Precious Metals 101: Coins, bars or rounds?


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Gold coins, bars and rounds.

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Sovereign Coins 

 In this article, we will breakdown the differences between coins, bars, and rounds. Whether your new or a seasoned veteran in commodity trading and investing here’s some valuable insight into the different bullion choices and why each option differs slightly.

Coins, also referred to as ‘sovereign coins’ or ‘bullion coins’ are defined as a legal tender vessel backed by a monetary value set by a government, used in trade transactions. These coins are minted either directly from Government mints OR the manufacturing is contracted out to a private mint. The coins value is not wholly dependent on the monetary value of the coin itself but also derived from the ‘melt value’ of its Precious Metal contents. The contents have a wide range that spans from .400 to .999+ purity, sometimes measured in karats.

Generally speaking, Gold coins are the only type of bullion coin manufactured in modern times with an alloy mixture. Two very common examples of this are the Gold Krugerrand and American Gold Eagle coins. The original reason for the alloy mixture (two or more metals) was to strengthen the coin for circulation. As you may know, Gold is extremely malleable (soft and easily bends, scratches or dents) so to protect coins and give them long term viability for circulation, other metals are added to the planchet. 

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Gold Purity Standards

 You might notice in the side by side comparison below that the two middle coins have different tints to their color than the two coins on either side. The coin (left middle) that almost looks slightly reddish is a South African Gold Krugerrand and the metal composition is 91.67% (22-karat) Gold and 8.33% Copper. The second example is the American Gold Eagle by the United States Mint with a lighter reddish hue and is comprised of 91.67% Gold (Au), 3% Silver (Ag) and 5.33% Copper (Cu). It’s important to note that the advertised weight (1 troy ounce) on the coin itself annotates the ACTUAL Gold content by weight. In other words, a troy ounce equals 31.10 which is the actual weight of the Gold contained in the coin, but the actual weight of these coins is 34 grams despite the advertised weight annotated on the coin being 1 troy ounce.

Dozens of Gold Bars

Small 1/10 troy ounce Gold Coins. From left to right, Mexican Gold Libertad (.999+), South African Gold Krugerrand (.916 / 22-Karat), United States American Gold Eagle (.916 / 22-Karat), Austrian Gold Philharmonic (.999+).

30%, 40% and 90% Silver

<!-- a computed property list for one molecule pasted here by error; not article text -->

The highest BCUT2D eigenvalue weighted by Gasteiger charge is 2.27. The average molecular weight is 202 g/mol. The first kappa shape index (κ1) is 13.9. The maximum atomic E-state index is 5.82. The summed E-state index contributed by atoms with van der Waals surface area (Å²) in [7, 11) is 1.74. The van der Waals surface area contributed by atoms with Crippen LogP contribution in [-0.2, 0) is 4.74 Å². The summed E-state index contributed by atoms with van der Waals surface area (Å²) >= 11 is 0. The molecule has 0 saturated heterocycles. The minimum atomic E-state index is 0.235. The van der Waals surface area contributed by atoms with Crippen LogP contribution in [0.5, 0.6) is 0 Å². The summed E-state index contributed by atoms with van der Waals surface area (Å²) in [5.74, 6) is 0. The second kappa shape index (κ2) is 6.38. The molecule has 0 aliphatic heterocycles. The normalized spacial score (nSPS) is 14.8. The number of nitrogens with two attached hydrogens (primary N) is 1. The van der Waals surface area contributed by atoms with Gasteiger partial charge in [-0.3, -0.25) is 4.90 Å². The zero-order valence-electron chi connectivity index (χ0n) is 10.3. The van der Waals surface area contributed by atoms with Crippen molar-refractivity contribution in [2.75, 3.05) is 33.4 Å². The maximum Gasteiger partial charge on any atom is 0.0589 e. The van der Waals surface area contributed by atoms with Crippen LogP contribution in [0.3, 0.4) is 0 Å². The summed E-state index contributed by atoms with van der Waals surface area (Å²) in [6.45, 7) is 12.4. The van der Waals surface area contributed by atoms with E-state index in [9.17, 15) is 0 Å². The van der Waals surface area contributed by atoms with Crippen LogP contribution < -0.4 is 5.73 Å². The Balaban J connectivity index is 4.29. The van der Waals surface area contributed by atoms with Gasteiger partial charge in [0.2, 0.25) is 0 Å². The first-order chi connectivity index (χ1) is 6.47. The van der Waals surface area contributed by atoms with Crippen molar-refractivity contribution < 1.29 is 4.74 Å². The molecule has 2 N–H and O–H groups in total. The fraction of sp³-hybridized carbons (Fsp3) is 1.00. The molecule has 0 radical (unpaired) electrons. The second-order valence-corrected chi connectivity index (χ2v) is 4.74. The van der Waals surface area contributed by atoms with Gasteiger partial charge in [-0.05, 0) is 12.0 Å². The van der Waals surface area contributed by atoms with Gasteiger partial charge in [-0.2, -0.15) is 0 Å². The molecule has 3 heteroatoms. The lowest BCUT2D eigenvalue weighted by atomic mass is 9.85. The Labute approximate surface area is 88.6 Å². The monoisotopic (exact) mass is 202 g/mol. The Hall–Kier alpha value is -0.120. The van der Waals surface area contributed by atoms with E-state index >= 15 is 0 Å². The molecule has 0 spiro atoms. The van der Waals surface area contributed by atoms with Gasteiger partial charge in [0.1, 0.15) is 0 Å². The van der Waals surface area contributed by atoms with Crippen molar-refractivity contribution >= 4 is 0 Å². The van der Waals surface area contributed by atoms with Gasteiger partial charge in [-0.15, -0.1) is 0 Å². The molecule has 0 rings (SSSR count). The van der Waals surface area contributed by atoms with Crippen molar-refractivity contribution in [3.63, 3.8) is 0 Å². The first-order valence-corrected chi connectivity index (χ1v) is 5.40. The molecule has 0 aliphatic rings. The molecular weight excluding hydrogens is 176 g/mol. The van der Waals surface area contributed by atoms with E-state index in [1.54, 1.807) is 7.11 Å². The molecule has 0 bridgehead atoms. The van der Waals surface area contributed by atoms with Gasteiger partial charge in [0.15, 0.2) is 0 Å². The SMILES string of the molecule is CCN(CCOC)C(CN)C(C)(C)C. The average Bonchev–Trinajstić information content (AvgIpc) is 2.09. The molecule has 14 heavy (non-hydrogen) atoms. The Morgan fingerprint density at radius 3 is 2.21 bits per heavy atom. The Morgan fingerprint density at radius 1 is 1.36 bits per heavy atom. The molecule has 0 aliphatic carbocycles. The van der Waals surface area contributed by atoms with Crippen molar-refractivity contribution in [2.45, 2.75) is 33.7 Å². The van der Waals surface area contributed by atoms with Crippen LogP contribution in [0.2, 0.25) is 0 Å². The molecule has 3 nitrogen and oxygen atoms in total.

Silver coins use to be made of an alloy but for a few different reasons than their Gold counterparts. Silver (unlike Gold) is susceptible to tarnishing when its subject to wet and humid environments. Even simply handling pure Silver with bare hands can cause damage due to naturally occurring oils from your skin. Milking or Milk spots on your fine Silver coin is also possible, this is due to improper annealing (or normalizing) from the Mint. Toning can also occur when exposed to direct sunlight or prolonged exposure to Oxygen and Sulfur Sulfates. Despite this reason for alloy mixtures to be used in circulating Silver coins, Silver has been taken out of circulation due to the rising price of Silver. The last circulating U.S. Silver coin was struck in 1964 making the pre-1965 U.S. coins sought after. Often called Constitutional Silver many stackers will ‘roll hunt,’ check their local coin star machines or opt for one of our very own Constitutional Crates!

Milk spot Silver Coins

2 examples of milking found on 3/4 oz War of 1812 commemorative coins minted by the Royal Canadian Mint circa 2012. 

Numismatic Value

Gold, Silver, Platinum and Palladium coins are not only used as a vehicle for investing and hedging they also carry numismatic value based on rarity. Numismatic value annotates a coins rare or valuable quality beyond its Precious Metal content. There are several different factors that go into judging a currencies ‘rarity’ and perceived value beyond its face value or metal content. Some of the factors are mintage and surviving specimen numbers, mint errors or historic significance. Another factor is the grade of the specimen which can be (from best to worse);

  • Mint State (MS-65 to 70) / Design remaining: 100% + full luster
  • Mint State (MS-60 to 64 also know as Brilliant Uncirculated) / Design remaining: 100% + luster
  • Extremely Fine (EF-40+ or XF-40+) / Design remaining: 90%
  • Very Fine (VF-20+) / Design remaining: 75%
  • Fine (F-12+) / Design remaining: 50%
  • Very Good (VG-8+) / Design remaining: 25%
  • Good (G-4+) / Design remaining: 10%

Coin collection and Coin Grading

The authorities on grading and judging coins are the Professional Coin Grading Services (PCGS), Numismatic Guaranty Corporation (NGC), Independent Coin Graders (ICG), and the American Numismatic Association (ANACS). Customers can send in coins to be graded and ‘slabbed.’ A ‘slab’ refers to the special protective plastic housing placed around a coin for protection and annotates the grade of the coin.